The Georgia courts have recognized the principle that one may be the servant of joint masters and subject to the demands of both or either. Hotel Equipment Co. v. Liddell, 32 Ga. App. 590 (2), 600 ( 124 S.E. 92); Allen v. Landers, 39 Ga. App. 264, 265 ( 146 S.E. 794). In the Hotel Equipment case, the court cited with approval various foreign authorities and reiterated that where the dual or joint master-servant relation exists the fact that the servant was performing a particular service for one of his masters at the time he inflicted an injury would not relieve the other master from liability for his acts.

On motion for summary judgment the burden is on the movant even as to matters which would be upon the opposite party on the trial. Sanfrantello v. Sears, Roebuck Co., 118 Ga. App. 205, 206 ( 163 S.E.2d 256). Hotel Storage failed to establish as a matter of law that it was not a dual master of Watts who, along with the Manger Hotel, received concomitant benefits from Watts' services; that Hotel Storage's purpose and business was not furthered by Watts' act, and that Hotel Storage had no control over the activities which occasioned the injury. This being true, the issues were properly left for determination by a jury.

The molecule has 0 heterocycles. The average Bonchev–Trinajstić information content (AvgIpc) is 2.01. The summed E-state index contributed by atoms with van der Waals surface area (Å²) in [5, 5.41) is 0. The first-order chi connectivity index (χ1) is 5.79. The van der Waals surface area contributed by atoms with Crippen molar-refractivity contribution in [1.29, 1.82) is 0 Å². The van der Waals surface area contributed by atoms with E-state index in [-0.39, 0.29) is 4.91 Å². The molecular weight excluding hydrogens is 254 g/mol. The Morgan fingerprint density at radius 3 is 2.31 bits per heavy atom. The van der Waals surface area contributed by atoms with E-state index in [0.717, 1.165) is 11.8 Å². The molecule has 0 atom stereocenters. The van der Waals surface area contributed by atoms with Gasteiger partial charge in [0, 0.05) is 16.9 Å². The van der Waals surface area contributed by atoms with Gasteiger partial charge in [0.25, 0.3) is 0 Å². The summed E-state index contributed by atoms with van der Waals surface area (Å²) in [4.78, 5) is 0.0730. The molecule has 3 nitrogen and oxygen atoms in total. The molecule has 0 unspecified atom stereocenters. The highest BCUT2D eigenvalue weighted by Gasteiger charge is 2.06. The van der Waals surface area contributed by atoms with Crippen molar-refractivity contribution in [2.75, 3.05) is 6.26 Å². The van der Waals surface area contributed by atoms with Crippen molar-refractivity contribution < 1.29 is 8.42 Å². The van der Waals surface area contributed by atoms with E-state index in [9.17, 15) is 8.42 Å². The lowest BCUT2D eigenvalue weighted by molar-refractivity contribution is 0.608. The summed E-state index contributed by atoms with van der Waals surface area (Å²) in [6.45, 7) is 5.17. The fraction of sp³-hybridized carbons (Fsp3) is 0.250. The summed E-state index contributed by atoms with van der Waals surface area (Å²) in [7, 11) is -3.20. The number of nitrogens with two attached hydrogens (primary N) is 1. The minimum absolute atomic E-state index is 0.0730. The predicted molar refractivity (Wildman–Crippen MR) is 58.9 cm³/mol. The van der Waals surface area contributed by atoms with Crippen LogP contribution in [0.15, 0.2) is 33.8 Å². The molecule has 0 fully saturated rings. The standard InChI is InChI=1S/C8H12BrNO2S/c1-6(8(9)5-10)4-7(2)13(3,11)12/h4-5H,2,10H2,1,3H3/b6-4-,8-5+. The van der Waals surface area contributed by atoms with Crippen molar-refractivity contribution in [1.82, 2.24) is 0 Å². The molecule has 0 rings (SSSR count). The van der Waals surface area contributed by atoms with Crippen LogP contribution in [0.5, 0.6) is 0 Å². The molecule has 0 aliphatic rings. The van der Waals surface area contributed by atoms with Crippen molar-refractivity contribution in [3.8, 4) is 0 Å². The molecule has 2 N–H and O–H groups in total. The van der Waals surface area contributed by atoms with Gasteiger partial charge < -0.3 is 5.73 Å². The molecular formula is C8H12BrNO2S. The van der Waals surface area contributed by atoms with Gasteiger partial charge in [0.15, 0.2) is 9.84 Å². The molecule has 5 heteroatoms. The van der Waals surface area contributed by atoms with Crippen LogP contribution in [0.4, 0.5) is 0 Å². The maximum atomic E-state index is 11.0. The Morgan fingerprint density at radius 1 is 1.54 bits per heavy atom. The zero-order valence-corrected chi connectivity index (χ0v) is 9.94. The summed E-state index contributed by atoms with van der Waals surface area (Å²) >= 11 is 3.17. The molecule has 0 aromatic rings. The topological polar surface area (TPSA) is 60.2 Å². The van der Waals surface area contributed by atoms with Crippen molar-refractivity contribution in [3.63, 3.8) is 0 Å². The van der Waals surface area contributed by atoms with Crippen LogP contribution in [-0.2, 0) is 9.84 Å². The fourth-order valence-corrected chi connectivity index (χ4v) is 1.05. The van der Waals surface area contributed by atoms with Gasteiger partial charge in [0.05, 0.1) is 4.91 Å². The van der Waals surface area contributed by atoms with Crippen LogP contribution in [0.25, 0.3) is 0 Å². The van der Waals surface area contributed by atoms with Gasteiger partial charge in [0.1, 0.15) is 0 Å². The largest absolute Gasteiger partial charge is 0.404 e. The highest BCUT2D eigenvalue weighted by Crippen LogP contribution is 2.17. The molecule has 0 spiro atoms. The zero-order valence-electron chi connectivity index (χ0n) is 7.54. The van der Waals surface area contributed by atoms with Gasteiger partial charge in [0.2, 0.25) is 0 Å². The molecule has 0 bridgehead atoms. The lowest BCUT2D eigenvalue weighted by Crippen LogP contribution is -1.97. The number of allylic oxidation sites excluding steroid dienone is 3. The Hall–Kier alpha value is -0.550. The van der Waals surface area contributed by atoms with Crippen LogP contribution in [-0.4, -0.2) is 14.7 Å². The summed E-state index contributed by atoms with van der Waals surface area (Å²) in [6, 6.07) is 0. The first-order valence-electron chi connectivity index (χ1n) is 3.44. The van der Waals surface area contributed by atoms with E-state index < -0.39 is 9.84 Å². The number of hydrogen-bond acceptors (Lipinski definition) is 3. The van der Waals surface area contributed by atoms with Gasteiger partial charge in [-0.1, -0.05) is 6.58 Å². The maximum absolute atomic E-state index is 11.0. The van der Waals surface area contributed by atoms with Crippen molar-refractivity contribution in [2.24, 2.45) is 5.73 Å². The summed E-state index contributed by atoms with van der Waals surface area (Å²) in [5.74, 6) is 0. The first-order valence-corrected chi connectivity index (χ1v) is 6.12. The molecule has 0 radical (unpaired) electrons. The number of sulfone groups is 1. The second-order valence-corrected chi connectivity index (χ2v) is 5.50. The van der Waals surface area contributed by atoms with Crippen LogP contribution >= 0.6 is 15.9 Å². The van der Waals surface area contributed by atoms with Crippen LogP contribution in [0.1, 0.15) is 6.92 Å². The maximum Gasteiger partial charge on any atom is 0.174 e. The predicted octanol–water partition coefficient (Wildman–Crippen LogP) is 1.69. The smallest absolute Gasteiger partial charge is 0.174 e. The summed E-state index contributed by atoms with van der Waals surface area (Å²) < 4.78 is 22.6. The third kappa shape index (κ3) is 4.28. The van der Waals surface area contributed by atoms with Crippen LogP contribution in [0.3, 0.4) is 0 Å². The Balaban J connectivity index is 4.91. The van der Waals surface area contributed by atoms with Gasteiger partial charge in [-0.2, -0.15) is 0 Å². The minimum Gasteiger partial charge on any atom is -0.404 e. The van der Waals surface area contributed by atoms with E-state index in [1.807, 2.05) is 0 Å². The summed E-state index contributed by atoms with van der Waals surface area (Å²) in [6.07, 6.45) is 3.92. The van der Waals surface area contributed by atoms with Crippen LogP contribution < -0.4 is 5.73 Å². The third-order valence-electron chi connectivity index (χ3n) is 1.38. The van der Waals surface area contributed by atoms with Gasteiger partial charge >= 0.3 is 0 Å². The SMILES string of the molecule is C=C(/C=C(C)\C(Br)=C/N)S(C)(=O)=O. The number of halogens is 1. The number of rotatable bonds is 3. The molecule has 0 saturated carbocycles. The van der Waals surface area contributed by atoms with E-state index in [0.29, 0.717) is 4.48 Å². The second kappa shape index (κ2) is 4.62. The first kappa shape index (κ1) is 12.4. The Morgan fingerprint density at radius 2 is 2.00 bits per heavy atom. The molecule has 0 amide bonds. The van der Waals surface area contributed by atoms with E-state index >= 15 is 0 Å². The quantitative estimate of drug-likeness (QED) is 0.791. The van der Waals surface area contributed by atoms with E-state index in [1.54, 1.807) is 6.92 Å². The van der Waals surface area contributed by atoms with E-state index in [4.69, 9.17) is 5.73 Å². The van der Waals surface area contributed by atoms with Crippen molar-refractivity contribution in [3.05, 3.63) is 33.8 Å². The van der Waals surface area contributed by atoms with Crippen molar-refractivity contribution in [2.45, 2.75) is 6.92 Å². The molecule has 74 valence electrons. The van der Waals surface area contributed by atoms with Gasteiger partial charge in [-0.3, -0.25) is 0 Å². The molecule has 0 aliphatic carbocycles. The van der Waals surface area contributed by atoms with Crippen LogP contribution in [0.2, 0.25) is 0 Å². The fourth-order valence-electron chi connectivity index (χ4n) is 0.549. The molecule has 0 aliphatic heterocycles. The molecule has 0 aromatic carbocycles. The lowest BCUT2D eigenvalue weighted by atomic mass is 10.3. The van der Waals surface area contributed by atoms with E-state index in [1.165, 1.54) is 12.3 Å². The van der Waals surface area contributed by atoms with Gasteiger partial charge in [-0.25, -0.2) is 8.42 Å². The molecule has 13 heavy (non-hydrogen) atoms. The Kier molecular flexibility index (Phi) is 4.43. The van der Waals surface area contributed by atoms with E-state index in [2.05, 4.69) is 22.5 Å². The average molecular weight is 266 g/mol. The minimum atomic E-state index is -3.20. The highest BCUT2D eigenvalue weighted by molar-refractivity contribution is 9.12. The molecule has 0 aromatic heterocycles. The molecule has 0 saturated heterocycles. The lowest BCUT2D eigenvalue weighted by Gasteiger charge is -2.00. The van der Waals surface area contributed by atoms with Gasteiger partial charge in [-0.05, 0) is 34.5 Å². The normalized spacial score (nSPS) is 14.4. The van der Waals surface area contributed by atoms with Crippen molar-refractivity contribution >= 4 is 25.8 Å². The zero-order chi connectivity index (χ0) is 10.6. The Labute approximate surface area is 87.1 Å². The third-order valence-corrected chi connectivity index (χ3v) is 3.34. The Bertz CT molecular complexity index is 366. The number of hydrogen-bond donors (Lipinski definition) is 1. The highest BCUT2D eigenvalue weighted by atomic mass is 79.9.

Moreover, under the evidence Watts was authorized to accept vehicles but according to an affidavit by an officer of Hotel Storage, he was not authorized to accept vehicles for any purpose except storage for a guest who had registered and had a room assigned to him. "Where the employee is acting within the class of service he has authority to perform, the master is bound even though the servant is forbidden to perform the particular act... Thus even though the employee may have violated his instructions or exceeded in some respects the boundaries of his authorized acts, the master is still bound where the disobedience is not such as to take him out of the scope of his employment." Southern Airways v. Sears, Roebuck Co., 106 Ga. App. 615, 620 ( 127 S.E.2d 708). Whether there was such a departure from his authorized duties also would be for the jury.

The trial judge did not err in denying Hotel Storage's motion for summary judgment. Judgment reversed in Case 44472; affirmed in Case 44459. Pannell and Evans, JJ., concur.

Summaries of

Hotel Storage, Inc. v. Fesler

Court of Appeals of Georgia
Oct 24, 1969
172 S.E.2d 174 (Ga. Ct. App. 1969)
Case details for

Hotel Storage, Inc. v. Fesler

Case Details


Court:Court of Appeals of Georgia

Date published: Oct 24, 1969


172 S.E.2d 174 (Ga. Ct. App. 1969)
172 S.E.2d 174